- Eat up to 12 ounces (two average meals) a week of a variety of fish and shellfish that are lower in mercury. Five of the most commonly eaten fish that are low in mercury are shrimp, canned light tuna, salmon, pollock, and catfish.
- Another commonly eaten fish, albacore (“white”) tuna, has more mercury than canned light tuna. So, when choosing your fish and shellfish, eat no more than 6 ounces (one average meal) of albacore tuna per week.
- Check local advisories about the safety of fish caught by family and friends in your local lakes, rivers, and coastal areas. If no advice is available, eat up to 6 ounces (one average meal) per week of fish from local waters, but don’t consume any other fish during that week.
- Follow these same recommendations when feeding fish and shellfish to your young child, but serve smaller portions
Adapted with permission from Healthy Eating: A Guide to the New Nutrition, a special health report published by Harvard Health Publications.
Choosing the best omega-3 supplement
With so many omega-3 and fish oil supplements and fortified foods, making the right choice can be tricky. These guidelines can help.
- Avoid products that don’t list the source of their omega-3s. Does the package list the source of omega-3 fatty acids? If not, chances are it’s ALA (sometimes from plain old canola or soybean oil), which most Westerners already get plenty of.
- Don’t fall for fortified foods. Many fortified foods (such as margarine, eggs, and milk) claim to be high in omega-3 fatty acids, but often, the real amount of omega-3 is miniscule.
- Look for the total amount of EPA and DHA on the label. The bottle may say 1,000 milligrams of fish oil, but it’s the amount of omega-3 that matters. Read the small print. It may show only 300 mg of EPA and DHA (sometimes listed as “omega-3 fatty acids”), which means you’d have to take three capsules to get close to 1,000 milligrams of omega-3.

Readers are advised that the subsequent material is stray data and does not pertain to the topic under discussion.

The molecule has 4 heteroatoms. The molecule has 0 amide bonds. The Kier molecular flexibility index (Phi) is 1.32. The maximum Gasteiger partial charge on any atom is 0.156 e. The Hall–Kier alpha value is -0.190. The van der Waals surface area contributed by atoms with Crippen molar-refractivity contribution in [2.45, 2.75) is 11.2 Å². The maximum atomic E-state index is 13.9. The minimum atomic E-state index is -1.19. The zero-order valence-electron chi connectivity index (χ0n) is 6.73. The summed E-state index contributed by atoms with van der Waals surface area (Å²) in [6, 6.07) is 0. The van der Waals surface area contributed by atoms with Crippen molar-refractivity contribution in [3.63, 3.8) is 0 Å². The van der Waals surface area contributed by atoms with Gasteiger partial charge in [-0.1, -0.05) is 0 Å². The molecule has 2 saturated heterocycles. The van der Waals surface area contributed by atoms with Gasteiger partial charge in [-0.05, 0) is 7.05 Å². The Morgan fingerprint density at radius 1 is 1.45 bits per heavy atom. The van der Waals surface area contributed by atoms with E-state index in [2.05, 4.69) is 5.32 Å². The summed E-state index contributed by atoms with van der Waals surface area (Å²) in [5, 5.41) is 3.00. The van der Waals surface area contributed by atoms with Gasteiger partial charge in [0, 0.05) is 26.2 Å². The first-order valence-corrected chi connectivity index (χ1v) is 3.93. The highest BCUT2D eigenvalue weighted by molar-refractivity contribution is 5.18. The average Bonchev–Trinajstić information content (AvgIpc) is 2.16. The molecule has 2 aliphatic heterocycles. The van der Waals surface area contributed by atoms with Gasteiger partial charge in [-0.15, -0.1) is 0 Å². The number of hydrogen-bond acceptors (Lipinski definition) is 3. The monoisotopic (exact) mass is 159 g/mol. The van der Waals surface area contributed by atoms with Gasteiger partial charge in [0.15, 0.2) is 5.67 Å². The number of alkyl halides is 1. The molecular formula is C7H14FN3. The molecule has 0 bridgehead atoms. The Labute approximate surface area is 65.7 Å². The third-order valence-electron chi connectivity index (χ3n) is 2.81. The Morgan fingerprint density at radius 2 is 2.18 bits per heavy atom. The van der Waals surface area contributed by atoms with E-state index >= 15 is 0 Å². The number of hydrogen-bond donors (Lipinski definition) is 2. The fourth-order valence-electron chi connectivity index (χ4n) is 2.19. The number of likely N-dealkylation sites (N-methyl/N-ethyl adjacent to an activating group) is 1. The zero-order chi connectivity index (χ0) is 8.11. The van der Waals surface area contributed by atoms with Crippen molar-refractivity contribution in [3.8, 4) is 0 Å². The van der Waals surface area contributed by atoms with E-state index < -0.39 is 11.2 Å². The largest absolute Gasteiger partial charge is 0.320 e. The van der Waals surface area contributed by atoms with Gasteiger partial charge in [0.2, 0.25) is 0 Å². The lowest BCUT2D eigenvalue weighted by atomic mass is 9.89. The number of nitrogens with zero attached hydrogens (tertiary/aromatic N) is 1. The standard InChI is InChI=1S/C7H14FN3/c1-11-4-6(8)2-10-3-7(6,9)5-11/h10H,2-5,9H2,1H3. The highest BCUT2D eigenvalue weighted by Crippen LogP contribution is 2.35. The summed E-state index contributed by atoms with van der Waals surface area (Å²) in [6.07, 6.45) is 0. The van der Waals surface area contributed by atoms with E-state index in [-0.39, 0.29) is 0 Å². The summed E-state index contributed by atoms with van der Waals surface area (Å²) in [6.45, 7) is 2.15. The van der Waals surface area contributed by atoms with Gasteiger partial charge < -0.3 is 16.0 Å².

- Choose supplements that are mercury-free, pharmaceutical grade and molecularly distilled. Make sure the supplement contains both DHA and EPA. They may be hard to find, but supplements with higher concentrations of EPA are better.
Fish oil supplements can cause stomach upset and belching, especially when you first start taking them. To reduce these side effects, take them with food. You may also want to start with a low dose and gradually increase it, or divide the dose among your three meals.
How much omega-3 do I need?
The American Heart Association recommends consuming 1–3 grams per day of EPA and DHA (1 gram = 1,000 milligrams). For the treatment of mental health issues, including depression and ADHD, look for supplements that are high in EPA, which has been shown to elevate and stabilize mood. Aim for at least 1,000 milligrams of omega-3 fatty acids per day.
Cholesterol is a fatty, wax-like substance that your body needs to function properly. In and of itself, cholesterol isn’t bad. But when you get too much of it, it can have a negative impact on your health.
Cholesterol comes from two sources: your body and food. Your body (specifically, the liver) produces some of the cholesterol you need naturally. But you also get cholesterol directly from any animal products you eat, such as eggs, meat, and dairy. Together, these two sources contribute to your blood cholesterol level.
Good vs. bad cholesterol